2. That all the pieces and parcels of lands situated within the Registration  Division  &  District  Samastipur, within the local limits of the Samastipur Zila Parishad.
  3. That all the above-mentioned properties were ancestral, and therein, the plaintiff had undivided l/3rd share in the property.
  4. The plaintiff is working as an Insurance Agent, and because of his employment, he is required to run from place to place, and hence, the properties are managed and looked after by the defendants only.
  5. Taking the benefit of this position, the defendants started acting in such a manner that the plaintiff is put to the maximum loss, and, accordingly, for no need or legal necessity, the defendant No. 1, at the instigation of the defendant No. 2, sold out the land properties mentioned above.
  6. That in fact, defendant No. 1 does not have any need for money, and the income from the ancestral properties is much more than his needs.
  7. That the defendant No. 2 is also employed as a teacher, and his salary itself is sufficient to meet his expenses, and, as such, there was neither any legal necessity, nor was there any benefit of the estate, and hence, the defendant No. 1 did not have any right, title or interest to transfer the said properties without the plaintiff’s consent, and hence, those sale-deeds are not valid and binding on the share of the plaintiff in the said properties.
  8. That the properties have been sold by defendant No. 1 in favour of Karan, who happens to be the son-in-law of defendant No. 1.
  9. That the plaintiff submits that the properties are the lands quite rich in quality and fertile.  However, they have been shown to have been sold at an amount of Rs.40,000/-, which is much below the said transaction. It has been affected with the intention of defeating the rights of the present plaintiff, and, hence, on this count also, the said sale deeds are invalid and inoperative. However, the plaintiff is filing a separate suit for declaration and cancellation of the said sale deeds, and he deserves his right to do so in the present suit.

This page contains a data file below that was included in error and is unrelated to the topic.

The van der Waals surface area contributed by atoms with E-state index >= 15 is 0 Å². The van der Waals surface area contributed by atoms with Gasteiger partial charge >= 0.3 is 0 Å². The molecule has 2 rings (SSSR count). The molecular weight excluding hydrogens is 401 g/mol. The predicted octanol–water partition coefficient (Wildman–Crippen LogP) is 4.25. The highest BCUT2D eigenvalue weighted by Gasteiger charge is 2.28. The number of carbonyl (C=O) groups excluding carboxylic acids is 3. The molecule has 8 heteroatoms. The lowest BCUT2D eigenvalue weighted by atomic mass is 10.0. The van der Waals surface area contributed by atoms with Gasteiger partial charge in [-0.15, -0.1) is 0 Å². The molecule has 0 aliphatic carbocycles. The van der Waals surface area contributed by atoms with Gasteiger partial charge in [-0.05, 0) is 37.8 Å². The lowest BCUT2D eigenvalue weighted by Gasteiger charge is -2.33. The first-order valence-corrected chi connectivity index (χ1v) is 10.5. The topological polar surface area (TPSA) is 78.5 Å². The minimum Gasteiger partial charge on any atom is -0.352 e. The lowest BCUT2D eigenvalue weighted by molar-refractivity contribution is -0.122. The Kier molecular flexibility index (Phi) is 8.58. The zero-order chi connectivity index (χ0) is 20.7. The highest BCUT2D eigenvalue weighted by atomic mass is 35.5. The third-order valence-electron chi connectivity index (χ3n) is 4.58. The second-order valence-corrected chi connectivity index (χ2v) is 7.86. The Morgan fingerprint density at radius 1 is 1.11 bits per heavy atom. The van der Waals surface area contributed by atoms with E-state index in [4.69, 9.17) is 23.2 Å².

10. After knowing about the said transactions, the plaintiff had been to his village and then he called upon the defendants to explain as to why the said properties were transferred without his knowledge. However, the defendants refused to reply to the queries, and thereupon, the plaintiff demanded the partition of his share in the family properties.  However, the defendants specifically denied by asserting that they would not give any property to the plaintiff.
  11. That the cause of action for the present suit first arose on 10.12.20, when the partition was demanded and denied and hence, the suit filed today is within limitation.
  12. That a legal notice has already been sent on 05.12.20 demanding the partition of the property. 
  13. That the properties are situated within the local limits of the jurisdiction of this Court, and hence, this Hon’ble Court has jurisdiction to try and decide this suit.
  14. That the properties described in Para 2 above being agricultural lands are valued at 20 times the revenue assessment, and proper court fee stamp is paid herewith. In addition to this, for declaration and injunction, the suit is valued and the additional court fee stamp is paid thereon.
  15. That the plaintiff, therefore, prays that –

(a)It is declared that the plaintiff is entitled to a one-third share
in the suit properties;

(b)The plaintiff’s one-third share be divided by metes and bounds
and given in his possession;

(c) While asserting the plaintiff’s one-third share, the properties sold, as described above be taken into account and included in the shares, those may be assigned to the defendants, and, thus, the plaintiff be given his one-third share of all the properties.

(d) The defendants be permanently restrained from obstructing or interfering with the possession of the plaintiff of his properties;

(e) The plaintiff be paid his costs from the defendants, and

(f) Any other orders in the interest of justice be kindly passed.

Sd/- Ritu Raj Yadav
Dated 28.03.21                                                                  …………………..PLAINTIFF

Sd/- Zeeshan Ahmad 



I, Ritu Raj Yadav, the present plaintiff, do hereby state on solemn affirmation
that the contents of this plaint in paras 1 to 15 are true and correct to the
best of my knowledge and belief, and I have signed here under.

Sd/-Ritu Raj Yadav




Civil suit- 123/2021

In the matter of:

Ritu Raj Yadav …………………..Plaintiff


  1. Suresh Kumar Roy
  2. Ravi Ranjan Yadav …………………Defendants

Affidavit of Ritu Raj Yadav, Age- 25 years, Occupation – Service, Resident of Keshopatti, Samastipur. I the above-named deponent do hereby solemnly affirm and declare as under-

That I am the plaintiff in the above-noted matter, well conversant with the facts of the case and as such, competent to swear and affirm this affidavit.

That the contents of the accompanying suit have been drafted by my counsel under my instructions and after understanding the same in my language I say that the contents of the same are true and correct to my knowledge, save legal submissions which are true and correct on legal advice received and believed to be correct.

That the contents of the accompanying suit may be read as part and parcel of this affidavit as the same are not repeated herein for the sake of brevity.